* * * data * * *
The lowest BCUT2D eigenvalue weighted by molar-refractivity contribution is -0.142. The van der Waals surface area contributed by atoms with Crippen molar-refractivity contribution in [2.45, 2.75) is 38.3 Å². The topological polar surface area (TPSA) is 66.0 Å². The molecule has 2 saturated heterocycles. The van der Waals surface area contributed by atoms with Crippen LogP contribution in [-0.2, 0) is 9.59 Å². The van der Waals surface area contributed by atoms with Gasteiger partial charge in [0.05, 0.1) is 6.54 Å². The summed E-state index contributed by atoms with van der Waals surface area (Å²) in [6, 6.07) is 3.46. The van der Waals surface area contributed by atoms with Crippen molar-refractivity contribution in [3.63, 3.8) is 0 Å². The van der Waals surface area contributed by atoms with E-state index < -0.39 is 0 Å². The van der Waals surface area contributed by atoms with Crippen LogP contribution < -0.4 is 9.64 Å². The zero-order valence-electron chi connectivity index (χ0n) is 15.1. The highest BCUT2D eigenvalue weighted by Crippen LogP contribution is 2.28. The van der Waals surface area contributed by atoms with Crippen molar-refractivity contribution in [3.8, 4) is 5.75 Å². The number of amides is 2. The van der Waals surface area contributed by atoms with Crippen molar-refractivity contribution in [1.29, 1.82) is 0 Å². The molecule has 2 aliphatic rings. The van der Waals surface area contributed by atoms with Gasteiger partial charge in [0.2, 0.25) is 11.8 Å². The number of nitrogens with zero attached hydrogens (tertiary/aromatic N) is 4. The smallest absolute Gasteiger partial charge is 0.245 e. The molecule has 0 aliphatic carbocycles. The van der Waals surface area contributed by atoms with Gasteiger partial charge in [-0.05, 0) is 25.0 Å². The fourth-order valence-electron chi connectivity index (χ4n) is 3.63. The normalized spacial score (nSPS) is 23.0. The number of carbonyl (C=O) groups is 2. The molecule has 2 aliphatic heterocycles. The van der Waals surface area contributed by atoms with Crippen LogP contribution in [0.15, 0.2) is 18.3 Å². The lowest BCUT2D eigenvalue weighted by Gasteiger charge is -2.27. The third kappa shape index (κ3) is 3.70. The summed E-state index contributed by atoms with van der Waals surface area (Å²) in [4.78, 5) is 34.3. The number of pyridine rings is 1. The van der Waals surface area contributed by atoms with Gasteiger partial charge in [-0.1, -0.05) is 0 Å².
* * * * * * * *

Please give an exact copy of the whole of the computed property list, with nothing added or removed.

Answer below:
The lowest BCUT2D eigenvalue weighted by molar-refractivity contribution is -0.142. The van der Waals surface area contributed by atoms with Crippen molar-refractivity contribution in [2.45, 2.75) is 38.3 Å². The topological polar surface area (TPSA) is 66.0 Å². The molecule has 2 saturated heterocycles. The van der Waals surface area contributed by atoms with Crippen LogP contribution in [-0.2, 0) is 9.59 Å². The van der Waals surface area contributed by atoms with Gasteiger partial charge in [0.05, 0.1) is 6.54 Å². The summed E-state index contributed by atoms with van der Waals surface area (Å²) in [6, 6.07) is 3.46. The van der Waals surface area contributed by atoms with Crippen molar-refractivity contribution in [3.63, 3.8) is 0 Å². The van der Waals surface area contributed by atoms with E-state index < -0.39 is 0 Å². The van der Waals surface area contributed by atoms with Crippen LogP contribution < -0.4 is 9.64 Å². The zero-order valence-electron chi connectivity index (χ0n) is 15.1. The highest BCUT2D eigenvalue weighted by Crippen LogP contribution is 2.28. The van der Waals surface area contributed by atoms with Crippen molar-refractivity contribution in [3.8, 4) is 5.75 Å². The number of amides is 2. The van der Waals surface area contributed by atoms with Crippen molar-refractivity contribution in [1.29, 1.82) is 0 Å². The molecule has 2 aliphatic rings. The van der Waals surface area contributed by atoms with Gasteiger partial charge in [0.2, 0.25) is 11.8 Å². The number of nitrogens with zero attached hydrogens (tertiary/aromatic N) is 4. The smallest absolute Gasteiger partial charge is 0.245 e. The molecule has 0 aliphatic carbocycles. The van der Waals surface area contributed by atoms with Gasteiger partial charge in [-0.05, 0) is 25.0 Å². The fourth-order valence-electron chi connectivity index (χ4n) is 3.63. The normalized spacial score (nSPS) is 23.0. The number of carbonyl (C=O) groups is 2. The molecule has 2 aliphatic heterocycles. The van der Waals surface area contributed by atoms with Crippen LogP contribution in [0.15, 0.2) is 18.3 Å². The lowest BCUT2D eigenvalue weighted by Gasteiger charge is -2.27. The third kappa shape index (κ3) is 3.70. The summed E-state index contributed by atoms with van der Waals surface area (Å²) in [4.78, 5) is 34.3. The number of pyridine rings is 1. The van der Waals surface area contributed by atoms with Gasteiger partial charge in [-0.1, -0.05) is 0 Å².